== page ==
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UK Rents Climb a Third above pre-COVID Levels as Tenant Demand Remains Firm

LONDON, July 21 (Reuters) - Advertised rents in Britain increased at a faster pace in the three months to June and annual rental growth remained high, reflecting strong demand from tenants and wider tensions in the housing market, a survey showed on Friday.

Property website Rightmove said the average advertised rent for new tenancies outside London rose 3.5% in the second quarter of 2023 to 1,231 pounds ($1,584) per month - a bigger increase than the 1.5% rise in the first quarter of the year.

Advertised rents are 9.3% higher than a year ago and 33% more than in 2019, before the COVID-19 pandemic.

London has much higher average rents at 2,567 pounds per month for new tenancies, but a similar trend of increases, with rents up 2.6% on the quarter and 13.7% higher than a year ago.

Tim Bannister, Rightmove's director of property science, said the big increase in rents since the pandemic reflected a significant surge in demand from tenants and contrasted with stagnant rents from 2015 to 2019.

"The number of available properties to rent continues to improve compared to last year's record low levels ... though with a long way to go to catch up with pre-pandemic levels of stock, there will continue to be more tenants looking to move than properties for them to move to for a while yet," he said.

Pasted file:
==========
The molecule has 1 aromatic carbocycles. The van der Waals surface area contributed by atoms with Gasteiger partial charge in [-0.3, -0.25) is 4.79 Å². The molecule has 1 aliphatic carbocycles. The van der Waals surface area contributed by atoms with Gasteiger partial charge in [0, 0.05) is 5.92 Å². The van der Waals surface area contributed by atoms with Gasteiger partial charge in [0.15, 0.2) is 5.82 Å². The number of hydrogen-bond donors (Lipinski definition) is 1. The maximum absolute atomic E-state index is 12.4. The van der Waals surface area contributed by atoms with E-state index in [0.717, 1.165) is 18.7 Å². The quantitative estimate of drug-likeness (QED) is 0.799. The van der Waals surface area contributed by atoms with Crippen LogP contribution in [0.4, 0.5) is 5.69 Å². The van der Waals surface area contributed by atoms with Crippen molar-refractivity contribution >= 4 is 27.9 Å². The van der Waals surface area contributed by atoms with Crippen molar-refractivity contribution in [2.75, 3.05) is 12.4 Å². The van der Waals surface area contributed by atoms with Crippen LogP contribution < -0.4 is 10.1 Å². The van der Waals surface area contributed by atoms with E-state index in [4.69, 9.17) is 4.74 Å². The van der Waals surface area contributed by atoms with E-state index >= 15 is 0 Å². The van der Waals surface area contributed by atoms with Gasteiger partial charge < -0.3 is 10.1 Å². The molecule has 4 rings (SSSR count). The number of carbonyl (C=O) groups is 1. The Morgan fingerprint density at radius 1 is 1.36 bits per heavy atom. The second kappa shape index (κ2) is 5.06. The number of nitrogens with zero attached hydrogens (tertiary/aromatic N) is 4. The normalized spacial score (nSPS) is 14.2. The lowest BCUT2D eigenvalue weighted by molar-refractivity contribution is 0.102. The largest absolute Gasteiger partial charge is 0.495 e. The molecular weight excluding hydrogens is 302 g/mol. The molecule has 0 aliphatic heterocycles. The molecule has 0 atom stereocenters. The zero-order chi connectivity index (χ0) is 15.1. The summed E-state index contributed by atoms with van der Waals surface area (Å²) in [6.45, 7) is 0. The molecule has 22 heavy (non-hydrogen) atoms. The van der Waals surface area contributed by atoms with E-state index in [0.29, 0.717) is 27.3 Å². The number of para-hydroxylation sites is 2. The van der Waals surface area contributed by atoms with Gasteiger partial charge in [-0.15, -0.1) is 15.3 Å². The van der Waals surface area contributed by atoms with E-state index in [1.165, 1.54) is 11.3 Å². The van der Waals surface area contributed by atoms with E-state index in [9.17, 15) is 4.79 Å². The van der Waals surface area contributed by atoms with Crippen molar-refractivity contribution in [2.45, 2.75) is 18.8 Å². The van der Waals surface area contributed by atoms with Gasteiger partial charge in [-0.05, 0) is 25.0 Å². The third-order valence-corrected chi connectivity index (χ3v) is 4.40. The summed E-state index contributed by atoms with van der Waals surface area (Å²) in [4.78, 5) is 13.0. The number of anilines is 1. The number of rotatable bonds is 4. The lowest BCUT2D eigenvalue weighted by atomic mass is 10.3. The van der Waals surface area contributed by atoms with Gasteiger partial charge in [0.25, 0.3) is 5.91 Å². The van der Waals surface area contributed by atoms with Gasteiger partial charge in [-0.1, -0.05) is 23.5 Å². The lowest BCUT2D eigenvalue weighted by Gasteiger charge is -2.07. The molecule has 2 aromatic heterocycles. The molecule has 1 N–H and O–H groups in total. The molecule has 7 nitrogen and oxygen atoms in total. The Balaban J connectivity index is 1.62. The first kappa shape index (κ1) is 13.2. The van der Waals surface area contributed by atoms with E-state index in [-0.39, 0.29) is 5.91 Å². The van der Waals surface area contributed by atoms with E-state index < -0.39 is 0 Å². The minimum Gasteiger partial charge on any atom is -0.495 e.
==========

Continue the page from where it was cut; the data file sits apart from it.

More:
Rightmove said there were 7% more properties available for rent than a year ago, but 42% fewer than in 2019.

Britain's housing market has been hit by rapid increases in interest rates, which investors think could peak between 5.75% and 6% later this year, prompting some landlords to sell up - especially as regulation of the sector is increasing too.

Rightmove said 16% of properties for sale were previously on the rental market, up from 13% in January 2019.

Tenant demand was 3% higher than in the same period in 2022 and 42% higher than 2019, Rightmove added.

($1 = 0.7771 pounds)

Reporting by Suban Abdulla; editing by David Milliken

Source: Reuters

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